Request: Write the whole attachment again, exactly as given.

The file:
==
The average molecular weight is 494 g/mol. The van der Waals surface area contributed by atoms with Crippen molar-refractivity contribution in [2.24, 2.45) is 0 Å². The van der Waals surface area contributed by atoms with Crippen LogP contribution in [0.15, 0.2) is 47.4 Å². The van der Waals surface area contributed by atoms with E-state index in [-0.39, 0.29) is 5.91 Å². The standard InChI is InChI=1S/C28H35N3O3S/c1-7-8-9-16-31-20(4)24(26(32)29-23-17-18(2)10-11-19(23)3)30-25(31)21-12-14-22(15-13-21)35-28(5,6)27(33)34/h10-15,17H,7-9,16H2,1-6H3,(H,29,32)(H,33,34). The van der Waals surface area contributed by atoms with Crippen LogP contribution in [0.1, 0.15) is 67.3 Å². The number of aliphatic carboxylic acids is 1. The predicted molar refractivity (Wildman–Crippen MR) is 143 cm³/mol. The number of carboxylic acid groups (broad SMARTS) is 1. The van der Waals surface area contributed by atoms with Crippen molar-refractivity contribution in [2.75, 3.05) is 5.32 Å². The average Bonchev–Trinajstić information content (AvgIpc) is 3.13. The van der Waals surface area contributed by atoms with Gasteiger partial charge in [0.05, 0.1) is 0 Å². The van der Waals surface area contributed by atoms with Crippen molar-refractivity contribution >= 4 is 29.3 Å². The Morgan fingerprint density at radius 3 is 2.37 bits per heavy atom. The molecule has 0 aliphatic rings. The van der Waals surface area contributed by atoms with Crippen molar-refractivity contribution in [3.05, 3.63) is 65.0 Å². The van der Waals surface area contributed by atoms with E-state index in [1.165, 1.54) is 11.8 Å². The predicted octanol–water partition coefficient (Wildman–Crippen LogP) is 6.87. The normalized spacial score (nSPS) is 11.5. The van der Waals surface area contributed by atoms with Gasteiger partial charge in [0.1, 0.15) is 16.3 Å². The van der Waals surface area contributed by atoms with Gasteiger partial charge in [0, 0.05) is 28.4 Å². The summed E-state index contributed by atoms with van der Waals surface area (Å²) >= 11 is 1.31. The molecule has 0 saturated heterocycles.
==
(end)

The average molecular weight is 494 g/mol. The van der Waals surface area contributed by atoms with Crippen molar-refractivity contribution in [2.24, 2.45) is 0 Å². The van der Waals surface area contributed by atoms with Crippen LogP contribution in [0.15, 0.2) is 47.4 Å². The van der Waals surface area contributed by atoms with E-state index in [-0.39, 0.29) is 5.91 Å². The standard InChI is InChI=1S/C28H35N3O3S/c1-7-8-9-16-31-20(4)24(26(32)29-23-17-18(2)10-11-19(23)3)30-25(31)21-12-14-22(15-13-21)35-28(5,6)27(33)34/h10-15,17H,7-9,16H2,1-6H3,(H,29,32)(H,33,34). The van der Waals surface area contributed by atoms with Crippen LogP contribution in [0.1, 0.15) is 67.3 Å². The number of aliphatic carboxylic acids is 1. The predicted molar refractivity (Wildman–Crippen MR) is 143 cm³/mol. The number of carboxylic acid groups (broad SMARTS) is 1. The van der Waals surface area contributed by atoms with Crippen molar-refractivity contribution in [2.75, 3.05) is 5.32 Å². The average Bonchev–Trinajstić information content (AvgIpc) is 3.13. The van der Waals surface area contributed by atoms with Gasteiger partial charge in [0.05, 0.1) is 0 Å². The van der Waals surface area contributed by atoms with Crippen molar-refractivity contribution >= 4 is 29.3 Å². The Morgan fingerprint density at radius 3 is 2.37 bits per heavy atom. The molecule has 0 aliphatic rings. The van der Waals surface area contributed by atoms with Crippen molar-refractivity contribution in [3.05, 3.63) is 65.0 Å². The van der Waals surface area contributed by atoms with E-state index in [1.165, 1.54) is 11.8 Å². The predicted octanol–water partition coefficient (Wildman–Crippen LogP) is 6.87. The normalized spacial score (nSPS) is 11.5. The van der Waals surface area contributed by atoms with Gasteiger partial charge in [0.1, 0.15) is 16.3 Å². The van der Waals surface area contributed by atoms with Gasteiger partial charge in [0, 0.05) is 28.4 Å². The summed E-state index contributed by atoms with van der Waals surface area (Å²) >= 11 is 1.31. The molecule has 0 saturated heterocycles.